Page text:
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When the cat’s away the mice will playFrench proverbs to use and ponder on!

French is full of proverbs as funny as intriguing. But before using them, it's necessary to understand what they mean. Here are a few, explained.

"Quand le vin est tiré, il faut le boire." (When the wine is poured, it's meant to be drank)

This is not an invitation to drunkenness. It rather means that when an action is started, it should be completed. The verb "tirer" means "to pour out of a container". Once the wine has been poured from the keg, the only thing left to do is to drink it. In a word: one must finish what he has started.

"Pierre qui roule n'amasse pas mousse" (A rolling stone doesn't accumulate moss)

To understand this proverb in use since the 16th century, you need to have a walk in a forest. Rocks that have not been moved for a long time are covered with green moss. If you're moving from place to place all the time, you won't amass much.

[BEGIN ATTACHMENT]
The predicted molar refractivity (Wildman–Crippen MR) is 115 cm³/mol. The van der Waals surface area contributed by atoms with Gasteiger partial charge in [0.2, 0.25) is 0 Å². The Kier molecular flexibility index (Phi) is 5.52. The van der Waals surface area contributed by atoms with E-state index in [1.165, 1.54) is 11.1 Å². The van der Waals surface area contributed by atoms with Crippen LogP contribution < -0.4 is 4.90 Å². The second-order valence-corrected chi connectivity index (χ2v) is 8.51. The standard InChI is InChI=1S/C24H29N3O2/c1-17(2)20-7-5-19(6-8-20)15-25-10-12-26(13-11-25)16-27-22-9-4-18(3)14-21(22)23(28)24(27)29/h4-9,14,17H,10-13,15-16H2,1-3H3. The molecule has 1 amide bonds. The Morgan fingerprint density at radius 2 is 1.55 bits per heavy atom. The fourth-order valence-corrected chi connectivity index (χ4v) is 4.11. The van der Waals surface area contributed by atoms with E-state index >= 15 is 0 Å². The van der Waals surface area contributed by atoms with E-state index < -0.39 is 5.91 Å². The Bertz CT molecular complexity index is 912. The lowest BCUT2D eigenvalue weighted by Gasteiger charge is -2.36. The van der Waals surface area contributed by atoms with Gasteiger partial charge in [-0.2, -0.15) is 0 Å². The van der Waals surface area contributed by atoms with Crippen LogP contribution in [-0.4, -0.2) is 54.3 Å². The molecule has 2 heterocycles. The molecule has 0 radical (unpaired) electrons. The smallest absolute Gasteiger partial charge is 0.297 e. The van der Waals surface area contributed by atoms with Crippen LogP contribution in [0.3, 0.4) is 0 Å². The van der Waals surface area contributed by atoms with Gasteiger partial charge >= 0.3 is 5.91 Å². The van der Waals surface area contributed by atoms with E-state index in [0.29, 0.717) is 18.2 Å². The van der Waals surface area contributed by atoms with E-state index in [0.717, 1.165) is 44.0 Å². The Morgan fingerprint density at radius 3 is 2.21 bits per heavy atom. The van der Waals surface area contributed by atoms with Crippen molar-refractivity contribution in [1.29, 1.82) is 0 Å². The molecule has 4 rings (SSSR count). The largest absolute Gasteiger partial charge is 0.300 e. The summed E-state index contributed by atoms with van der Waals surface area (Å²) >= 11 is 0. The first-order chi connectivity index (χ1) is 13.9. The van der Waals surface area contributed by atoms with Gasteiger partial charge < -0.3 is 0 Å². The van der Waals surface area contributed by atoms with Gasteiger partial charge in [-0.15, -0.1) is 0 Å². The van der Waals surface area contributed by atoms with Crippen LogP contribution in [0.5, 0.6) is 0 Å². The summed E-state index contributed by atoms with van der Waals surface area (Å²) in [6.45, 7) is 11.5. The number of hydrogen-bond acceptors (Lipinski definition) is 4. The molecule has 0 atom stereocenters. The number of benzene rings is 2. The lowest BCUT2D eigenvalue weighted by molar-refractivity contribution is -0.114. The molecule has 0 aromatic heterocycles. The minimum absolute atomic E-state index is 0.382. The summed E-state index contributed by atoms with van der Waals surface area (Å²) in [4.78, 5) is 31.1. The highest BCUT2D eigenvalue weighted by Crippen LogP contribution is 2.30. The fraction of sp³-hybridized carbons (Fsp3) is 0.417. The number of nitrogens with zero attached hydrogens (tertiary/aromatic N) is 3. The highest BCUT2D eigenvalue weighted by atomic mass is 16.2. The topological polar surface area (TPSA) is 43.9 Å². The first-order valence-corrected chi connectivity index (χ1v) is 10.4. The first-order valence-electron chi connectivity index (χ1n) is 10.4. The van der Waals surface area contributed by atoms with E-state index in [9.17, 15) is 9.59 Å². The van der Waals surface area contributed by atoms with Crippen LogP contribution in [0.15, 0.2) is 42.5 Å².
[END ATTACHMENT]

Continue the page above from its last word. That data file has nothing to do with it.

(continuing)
On ne fait pas d'omelette sans casser des œufs" (You can't cook an omelette without breaking a few eggs)

It's not what it seems to be: this saying is not a recipe. In the 18th century, "to make an omelette" meant "break fragile items". The famous writer Balzac was the first to use this image to express something very practical: you have to make sacrifices to get things done.

"C’est au pied du mur qu’on voit le maçon" (You only see the bricklayer when your back is against the wall)

The bricklayer builds walls. Only when he has finished his task can you assess his skill... or awkwardness. This proverb is often used ironically to mock something done with little skill. You can find this proverb in one of Jean de la Fontaine's writings, an author who wrote fables in an exceptional way.

"Quand le chat n'est pas là, les souris dansent" (When the cat is not around, mice dance)

Mice usually distrust cats and hide at his approach. As soon as the predator has disappeared, here they come again! Men often behave like these rodents. Once their boss has left, they do what they please.